Given a project that I enjoy working on, then, the natural thought is "Wouldn't it be great if I could make a living doing this?" Everyone wants to get paid to do work that they enjoy, after all. At which point, you basically have to decide between the "open source, supported by donations" method, or the "closed source, sell the product" method. Of course, the former model is wildly more popular among users, who get to pay what they want to support your efforts -- which amount is going to be $0 almost all of the time. Meanwhile the latter method makes it considerably easier to extract a small amount of cash from users, especially these days as it's feasible to charge $1 for a product, and people are oftentimes willing to pay it. That wasn't true even four years ago. Of course I'm simplifying here -- there are more reasons to go with one or the other model -- but from the fundamental "Can I make a living doing this" standpoint, everything boils down to money.

Looking at the market as it stands, I'm aware of precisely one game developer who is supported by community donations. That's Toady One, creator of Dwarf Fortress. And note that he started soliciting donations well after DF had taken off, after he'd already devoted several years of his life to more-or-less full-time development (effectively working two jobs, only one of which paid). It's great that he's able to support himself doing what he loves, but at the same time his life is not necessarily replicable by others. Anyone who wants to be able to live off of their work, doing what they love, is thus likely to think "The only way I can make this work is to sell what I make." And that's where the impetus to make their work closed-source is.

In short, I'm not going to bemoan the fact that ADOM is closed-source and trying to go commercial. More power to it! It's hard to make a game that people enjoy, and that kind of effort should be recognized and supported. In some ways Biskup is fortunate that he never took ADOM open-source, since if he had there's no way he'd now be able to get a reasonable number of people to pay for work on it.

On the flipside, I'd be very leery of accepting money for working on Pyrel right now, simply because money implies an obligation, and there's a massive gap between "I am receiving enough money to obligate me to spend time on Pyrel" and "I am receiving enough money to support myself working on Pyrel." Most of the space in that gap has me spending more time programming than I have to spend, so long as my primary job is also programming-related.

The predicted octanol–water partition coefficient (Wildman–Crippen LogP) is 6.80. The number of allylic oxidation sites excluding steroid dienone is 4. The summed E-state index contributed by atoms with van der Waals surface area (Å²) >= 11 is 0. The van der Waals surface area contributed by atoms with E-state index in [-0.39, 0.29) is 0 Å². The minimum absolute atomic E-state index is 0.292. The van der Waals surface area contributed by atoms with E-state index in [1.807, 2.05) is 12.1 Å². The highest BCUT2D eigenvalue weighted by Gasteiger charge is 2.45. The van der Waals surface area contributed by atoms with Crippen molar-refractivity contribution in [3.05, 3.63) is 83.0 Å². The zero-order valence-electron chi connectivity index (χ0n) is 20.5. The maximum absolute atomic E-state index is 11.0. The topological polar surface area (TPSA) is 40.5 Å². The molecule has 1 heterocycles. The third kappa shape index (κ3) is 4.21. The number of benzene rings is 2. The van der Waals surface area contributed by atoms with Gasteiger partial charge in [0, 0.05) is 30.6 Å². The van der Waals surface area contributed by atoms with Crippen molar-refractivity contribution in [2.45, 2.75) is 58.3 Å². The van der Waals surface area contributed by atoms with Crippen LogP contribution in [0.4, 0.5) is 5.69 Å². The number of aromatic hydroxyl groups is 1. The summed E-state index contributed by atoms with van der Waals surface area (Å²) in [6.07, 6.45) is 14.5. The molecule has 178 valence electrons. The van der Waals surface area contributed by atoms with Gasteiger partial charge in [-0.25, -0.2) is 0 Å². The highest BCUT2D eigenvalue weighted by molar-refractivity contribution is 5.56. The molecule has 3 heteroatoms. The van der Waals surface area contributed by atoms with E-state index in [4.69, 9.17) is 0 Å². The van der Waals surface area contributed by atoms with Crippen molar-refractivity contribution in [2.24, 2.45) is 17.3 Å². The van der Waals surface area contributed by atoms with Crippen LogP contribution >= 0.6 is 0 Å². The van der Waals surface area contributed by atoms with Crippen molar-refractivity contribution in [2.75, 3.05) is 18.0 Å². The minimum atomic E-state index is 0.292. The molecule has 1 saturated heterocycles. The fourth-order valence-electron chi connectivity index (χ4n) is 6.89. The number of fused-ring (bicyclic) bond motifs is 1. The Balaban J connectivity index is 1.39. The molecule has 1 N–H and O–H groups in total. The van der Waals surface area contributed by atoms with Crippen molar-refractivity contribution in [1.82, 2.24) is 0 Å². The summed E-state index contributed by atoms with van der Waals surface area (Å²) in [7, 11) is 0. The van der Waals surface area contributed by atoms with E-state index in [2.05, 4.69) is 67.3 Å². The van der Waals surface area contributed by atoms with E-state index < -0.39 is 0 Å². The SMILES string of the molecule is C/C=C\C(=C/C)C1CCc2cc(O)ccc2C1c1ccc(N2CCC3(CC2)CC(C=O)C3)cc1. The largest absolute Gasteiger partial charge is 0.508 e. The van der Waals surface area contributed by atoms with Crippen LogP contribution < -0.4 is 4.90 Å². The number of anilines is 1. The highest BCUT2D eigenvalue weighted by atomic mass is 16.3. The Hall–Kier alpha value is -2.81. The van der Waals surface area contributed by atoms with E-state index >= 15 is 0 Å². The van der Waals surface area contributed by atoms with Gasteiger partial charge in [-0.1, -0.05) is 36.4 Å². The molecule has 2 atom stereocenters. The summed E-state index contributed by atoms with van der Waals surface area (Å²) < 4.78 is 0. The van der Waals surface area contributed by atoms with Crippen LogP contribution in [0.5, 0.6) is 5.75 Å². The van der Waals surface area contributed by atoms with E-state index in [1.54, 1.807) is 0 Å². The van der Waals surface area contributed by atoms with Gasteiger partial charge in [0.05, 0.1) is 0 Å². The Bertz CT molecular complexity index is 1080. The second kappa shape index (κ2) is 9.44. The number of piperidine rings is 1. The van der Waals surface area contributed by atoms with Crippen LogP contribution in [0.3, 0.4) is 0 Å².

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Old September 1, 2012, 01:23   #18
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At which point, you basically have to decide between the "open source, supported by donations" method, or the "closed source, sell the product" method.
Or it can be true open source, contributed by community. In this case reward for your work is the product you make.
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Old September 1, 2012, 02:22   #19
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Originally Posted by LostTemplar View Post
Or it can be true open source, contributed by community. In this case reward for your work is the product you make.
The specific context was "How can I support myself while doing what I love?" You cannot make a living producing work for free.
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Old September 1, 2012, 03:29   #20
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Originally Posted by LostTemplar View Post
ADOM is not an opensource, so the funding was not a payment for some upcoming work, but mostly for the game brand.

On the other hand ADOM is not a proper commercial project where everyone, who put money into it have a right to demand something from maintainers.
Well, all the forthcoming original art and original music, at the very least, should certainly count as a payment for upcoming work as up until this point such things were no more a part of the ADOM brand than if somehow High end Voxels got involved in Angband or some such. Music in particular is a very tricky thing to do the way the composer is setting out to do as an independent operator especially, that being as symphonic as possible, what with samples, .VSTs, DAW wrangling, etc.

One key part of the campaign making essentially around the 50k mark is that now ADOM Deluxe is going to be a thing that is out there in various places---which will be proper commercial even if that means, in this case, not a tremendous difference from the free version so much as a way to measure ongoing support and popularity at $5-10 at a time notions as that's the likely price Biskup will charge for it as per his Facebook post recently on the subject----pretty in line with his plans for a similar Deluxe version coming up for ADOM II in the near'ish future.

So the expectations are essentially there, and he has to deliver to them else with this many eyes watching, and the reputation of the entire time on the line, it is just the thing to do.